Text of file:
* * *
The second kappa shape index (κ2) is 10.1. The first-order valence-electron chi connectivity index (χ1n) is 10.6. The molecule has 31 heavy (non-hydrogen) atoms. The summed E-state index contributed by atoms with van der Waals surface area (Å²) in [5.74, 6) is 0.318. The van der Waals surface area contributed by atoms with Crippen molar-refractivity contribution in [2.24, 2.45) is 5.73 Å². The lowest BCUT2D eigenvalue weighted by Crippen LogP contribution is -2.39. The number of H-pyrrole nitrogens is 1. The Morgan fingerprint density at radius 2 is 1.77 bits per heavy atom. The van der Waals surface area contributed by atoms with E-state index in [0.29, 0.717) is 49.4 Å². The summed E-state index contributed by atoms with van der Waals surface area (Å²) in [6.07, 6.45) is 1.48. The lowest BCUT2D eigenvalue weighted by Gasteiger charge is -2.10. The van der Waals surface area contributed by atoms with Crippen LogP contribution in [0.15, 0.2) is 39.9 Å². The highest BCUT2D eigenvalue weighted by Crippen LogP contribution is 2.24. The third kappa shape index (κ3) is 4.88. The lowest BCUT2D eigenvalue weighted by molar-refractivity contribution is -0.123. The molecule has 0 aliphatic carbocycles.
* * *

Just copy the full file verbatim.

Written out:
The second kappa shape index (κ2) is 10.1. The first-order valence-electron chi connectivity index (χ1n) is 10.6. The molecule has 31 heavy (non-hydrogen) atoms. The summed E-state index contributed by atoms with van der Waals surface area (Å²) in [5.74, 6) is 0.318. The van der Waals surface area contributed by atoms with Crippen molar-refractivity contribution in [2.24, 2.45) is 5.73 Å². The lowest BCUT2D eigenvalue weighted by Crippen LogP contribution is -2.39. The number of H-pyrrole nitrogens is 1. The Morgan fingerprint density at radius 2 is 1.77 bits per heavy atom. The van der Waals surface area contributed by atoms with E-state index in [0.29, 0.717) is 49.4 Å². The summed E-state index contributed by atoms with van der Waals surface area (Å²) in [6.07, 6.45) is 1.48. The lowest BCUT2D eigenvalue weighted by Gasteiger charge is -2.10. The van der Waals surface area contributed by atoms with Crippen LogP contribution in [0.15, 0.2) is 39.9 Å². The highest BCUT2D eigenvalue weighted by Crippen LogP contribution is 2.24. The third kappa shape index (κ3) is 4.88. The lowest BCUT2D eigenvalue weighted by molar-refractivity contribution is -0.123. The molecule has 0 aliphatic carbocycles.